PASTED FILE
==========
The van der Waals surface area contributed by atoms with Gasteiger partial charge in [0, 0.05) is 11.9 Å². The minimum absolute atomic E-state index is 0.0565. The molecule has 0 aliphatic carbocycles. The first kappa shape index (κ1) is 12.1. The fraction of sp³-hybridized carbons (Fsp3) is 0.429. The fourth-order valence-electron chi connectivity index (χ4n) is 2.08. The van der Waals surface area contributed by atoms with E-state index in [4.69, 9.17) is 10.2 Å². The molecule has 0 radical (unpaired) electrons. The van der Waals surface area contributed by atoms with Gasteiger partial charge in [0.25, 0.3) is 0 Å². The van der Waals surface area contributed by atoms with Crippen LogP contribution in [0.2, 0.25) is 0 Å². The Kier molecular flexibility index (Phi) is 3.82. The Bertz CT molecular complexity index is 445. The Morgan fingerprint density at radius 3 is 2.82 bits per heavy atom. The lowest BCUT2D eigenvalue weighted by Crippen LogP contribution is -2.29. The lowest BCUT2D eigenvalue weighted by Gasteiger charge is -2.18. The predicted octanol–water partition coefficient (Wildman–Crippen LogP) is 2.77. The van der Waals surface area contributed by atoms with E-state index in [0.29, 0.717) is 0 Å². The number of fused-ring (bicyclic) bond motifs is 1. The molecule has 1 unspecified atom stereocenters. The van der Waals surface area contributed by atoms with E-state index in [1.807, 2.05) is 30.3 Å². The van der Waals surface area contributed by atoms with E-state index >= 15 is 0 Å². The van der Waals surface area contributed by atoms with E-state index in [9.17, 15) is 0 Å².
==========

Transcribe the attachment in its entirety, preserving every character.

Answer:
The van der Waals surface area contributed by atoms with Gasteiger partial charge in [0, 0.05) is 11.9 Å². The minimum absolute atomic E-state index is 0.0565. The molecule has 0 aliphatic carbocycles. The first kappa shape index (κ1) is 12.1. The fraction of sp³-hybridized carbons (Fsp3) is 0.429. The fourth-order valence-electron chi connectivity index (χ4n) is 2.08. The van der Waals surface area contributed by atoms with E-state index in [4.69, 9.17) is 10.2 Å². The molecule has 0 radical (unpaired) electrons. The van der Waals surface area contributed by atoms with Gasteiger partial charge in [0.25, 0.3) is 0 Å². The van der Waals surface area contributed by atoms with Crippen LogP contribution in [0.2, 0.25) is 0 Å². The Kier molecular flexibility index (Phi) is 3.82. The Bertz CT molecular complexity index is 445. The Morgan fingerprint density at radius 3 is 2.82 bits per heavy atom. The lowest BCUT2D eigenvalue weighted by Crippen LogP contribution is -2.29. The lowest BCUT2D eigenvalue weighted by Gasteiger charge is -2.18. The predicted octanol–water partition coefficient (Wildman–Crippen LogP) is 2.77. The van der Waals surface area contributed by atoms with E-state index in [0.29, 0.717) is 0 Å². The number of fused-ring (bicyclic) bond motifs is 1. The molecule has 1 unspecified atom stereocenters. The van der Waals surface area contributed by atoms with E-state index in [1.807, 2.05) is 30.3 Å². The van der Waals surface area contributed by atoms with E-state index >= 15 is 0 Å². The van der Waals surface area contributed by atoms with E-state index in [9.17, 15) is 0 Å².